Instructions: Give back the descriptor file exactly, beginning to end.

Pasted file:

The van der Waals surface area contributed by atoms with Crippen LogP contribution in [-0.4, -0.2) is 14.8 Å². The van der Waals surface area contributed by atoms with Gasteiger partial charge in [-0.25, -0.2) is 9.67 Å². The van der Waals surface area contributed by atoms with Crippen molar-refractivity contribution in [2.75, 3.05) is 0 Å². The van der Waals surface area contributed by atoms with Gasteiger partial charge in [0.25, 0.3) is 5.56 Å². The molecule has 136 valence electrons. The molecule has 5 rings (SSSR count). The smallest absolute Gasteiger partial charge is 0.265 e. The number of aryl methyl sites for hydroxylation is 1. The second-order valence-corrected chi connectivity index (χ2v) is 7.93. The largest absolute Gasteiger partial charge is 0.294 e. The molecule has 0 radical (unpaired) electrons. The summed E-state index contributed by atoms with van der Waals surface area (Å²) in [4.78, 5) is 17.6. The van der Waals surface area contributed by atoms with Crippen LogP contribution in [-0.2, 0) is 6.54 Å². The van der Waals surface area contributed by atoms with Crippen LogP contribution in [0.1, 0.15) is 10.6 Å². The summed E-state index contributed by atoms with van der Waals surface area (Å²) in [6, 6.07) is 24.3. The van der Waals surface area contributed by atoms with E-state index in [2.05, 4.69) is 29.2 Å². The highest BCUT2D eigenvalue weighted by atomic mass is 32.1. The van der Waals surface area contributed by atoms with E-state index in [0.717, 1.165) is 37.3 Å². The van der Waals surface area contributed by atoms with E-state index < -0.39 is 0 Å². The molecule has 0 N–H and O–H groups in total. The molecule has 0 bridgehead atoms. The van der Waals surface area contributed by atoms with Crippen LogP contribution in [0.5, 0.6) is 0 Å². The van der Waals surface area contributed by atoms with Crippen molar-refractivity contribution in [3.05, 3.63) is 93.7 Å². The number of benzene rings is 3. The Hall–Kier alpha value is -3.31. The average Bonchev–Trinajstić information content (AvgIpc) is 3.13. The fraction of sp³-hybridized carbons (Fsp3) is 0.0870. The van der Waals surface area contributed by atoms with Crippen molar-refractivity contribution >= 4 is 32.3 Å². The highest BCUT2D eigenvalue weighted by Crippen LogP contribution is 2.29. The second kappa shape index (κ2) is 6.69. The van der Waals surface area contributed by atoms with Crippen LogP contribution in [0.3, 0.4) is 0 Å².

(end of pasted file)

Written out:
The van der Waals surface area contributed by atoms with Crippen LogP contribution in [-0.4, -0.2) is 14.8 Å². The van der Waals surface area contributed by atoms with Gasteiger partial charge in [-0.25, -0.2) is 9.67 Å². The van der Waals surface area contributed by atoms with Crippen molar-refractivity contribution in [2.75, 3.05) is 0 Å². The van der Waals surface area contributed by atoms with Gasteiger partial charge in [0.25, 0.3) is 5.56 Å². The molecule has 136 valence electrons. The molecule has 5 rings (SSSR count). The smallest absolute Gasteiger partial charge is 0.265 e. The number of aryl methyl sites for hydroxylation is 1. The second-order valence-corrected chi connectivity index (χ2v) is 7.93. The largest absolute Gasteiger partial charge is 0.294 e. The molecule has 0 radical (unpaired) electrons. The summed E-state index contributed by atoms with van der Waals surface area (Å²) in [4.78, 5) is 17.6. The van der Waals surface area contributed by atoms with Crippen LogP contribution in [-0.2, 0) is 6.54 Å². The van der Waals surface area contributed by atoms with Crippen LogP contribution in [0.1, 0.15) is 10.6 Å². The summed E-state index contributed by atoms with van der Waals surface area (Å²) in [6, 6.07) is 24.3. The van der Waals surface area contributed by atoms with E-state index in [2.05, 4.69) is 29.2 Å². The highest BCUT2D eigenvalue weighted by atomic mass is 32.1. The van der Waals surface area contributed by atoms with E-state index in [0.717, 1.165) is 37.3 Å². The van der Waals surface area contributed by atoms with E-state index < -0.39 is 0 Å². The molecule has 0 N–H and O–H groups in total. The molecule has 0 bridgehead atoms. The van der Waals surface area contributed by atoms with Crippen LogP contribution in [0.5, 0.6) is 0 Å². The van der Waals surface area contributed by atoms with Crippen molar-refractivity contribution in [3.05, 3.63) is 93.7 Å². The number of benzene rings is 3. The Hall–Kier alpha value is -3.31. The average Bonchev–Trinajstić information content (AvgIpc) is 3.13. The fraction of sp³-hybridized carbons (Fsp3) is 0.0870. The van der Waals surface area contributed by atoms with Crippen molar-refractivity contribution >= 4 is 32.3 Å². The highest BCUT2D eigenvalue weighted by Crippen LogP contribution is 2.29. The second kappa shape index (κ2) is 6.69. The van der Waals surface area contributed by atoms with Crippen LogP contribution in [0.3, 0.4) is 0 Å².